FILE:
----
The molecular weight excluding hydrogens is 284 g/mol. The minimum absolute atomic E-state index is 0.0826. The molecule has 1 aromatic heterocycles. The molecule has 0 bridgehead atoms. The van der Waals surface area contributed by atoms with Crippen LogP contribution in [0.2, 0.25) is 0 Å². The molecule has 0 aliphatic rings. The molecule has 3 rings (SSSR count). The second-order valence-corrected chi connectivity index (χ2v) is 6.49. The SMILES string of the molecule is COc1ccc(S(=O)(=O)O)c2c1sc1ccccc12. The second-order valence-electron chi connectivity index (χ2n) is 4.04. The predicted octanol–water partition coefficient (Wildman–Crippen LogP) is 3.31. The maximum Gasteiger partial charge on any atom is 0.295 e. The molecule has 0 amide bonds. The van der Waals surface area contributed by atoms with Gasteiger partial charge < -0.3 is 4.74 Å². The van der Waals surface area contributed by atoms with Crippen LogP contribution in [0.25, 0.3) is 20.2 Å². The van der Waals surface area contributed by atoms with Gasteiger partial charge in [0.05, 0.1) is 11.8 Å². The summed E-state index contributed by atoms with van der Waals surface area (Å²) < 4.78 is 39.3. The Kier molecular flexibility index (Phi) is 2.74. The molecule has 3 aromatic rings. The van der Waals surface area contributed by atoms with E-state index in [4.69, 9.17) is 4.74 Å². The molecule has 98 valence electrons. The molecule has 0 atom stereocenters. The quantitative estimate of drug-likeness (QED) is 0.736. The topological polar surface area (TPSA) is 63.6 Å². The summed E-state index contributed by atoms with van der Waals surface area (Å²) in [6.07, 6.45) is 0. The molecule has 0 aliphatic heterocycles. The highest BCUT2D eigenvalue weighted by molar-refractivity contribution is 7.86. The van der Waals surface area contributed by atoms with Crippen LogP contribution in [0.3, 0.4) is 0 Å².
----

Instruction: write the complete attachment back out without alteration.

The molecular weight excluding hydrogens is 284 g/mol. The minimum absolute atomic E-state index is 0.0826. The molecule has 1 aromatic heterocycles. The molecule has 0 bridgehead atoms. The van der Waals surface area contributed by atoms with Crippen LogP contribution in [0.2, 0.25) is 0 Å². The molecule has 0 aliphatic rings. The molecule has 3 rings (SSSR count). The second-order valence-corrected chi connectivity index (χ2v) is 6.49. The SMILES string of the molecule is COc1ccc(S(=O)(=O)O)c2c1sc1ccccc12. The second-order valence-electron chi connectivity index (χ2n) is 4.04. The predicted octanol–water partition coefficient (Wildman–Crippen LogP) is 3.31. The maximum Gasteiger partial charge on any atom is 0.295 e. The molecule has 0 amide bonds. The van der Waals surface area contributed by atoms with Gasteiger partial charge < -0.3 is 4.74 Å². The van der Waals surface area contributed by atoms with Crippen LogP contribution in [0.25, 0.3) is 20.2 Å². The van der Waals surface area contributed by atoms with Gasteiger partial charge in [0.05, 0.1) is 11.8 Å². The summed E-state index contributed by atoms with van der Waals surface area (Å²) < 4.78 is 39.3. The Kier molecular flexibility index (Phi) is 2.74. The molecule has 3 aromatic rings. The van der Waals surface area contributed by atoms with E-state index in [4.69, 9.17) is 4.74 Å². The molecule has 98 valence electrons. The molecule has 0 atom stereocenters. The quantitative estimate of drug-likeness (QED) is 0.736. The topological polar surface area (TPSA) is 63.6 Å². The summed E-state index contributed by atoms with van der Waals surface area (Å²) in [6.07, 6.45) is 0. The molecule has 0 aliphatic heterocycles. The highest BCUT2D eigenvalue weighted by molar-refractivity contribution is 7.86. The van der Waals surface area contributed by atoms with Crippen LogP contribution in [0.3, 0.4) is 0 Å².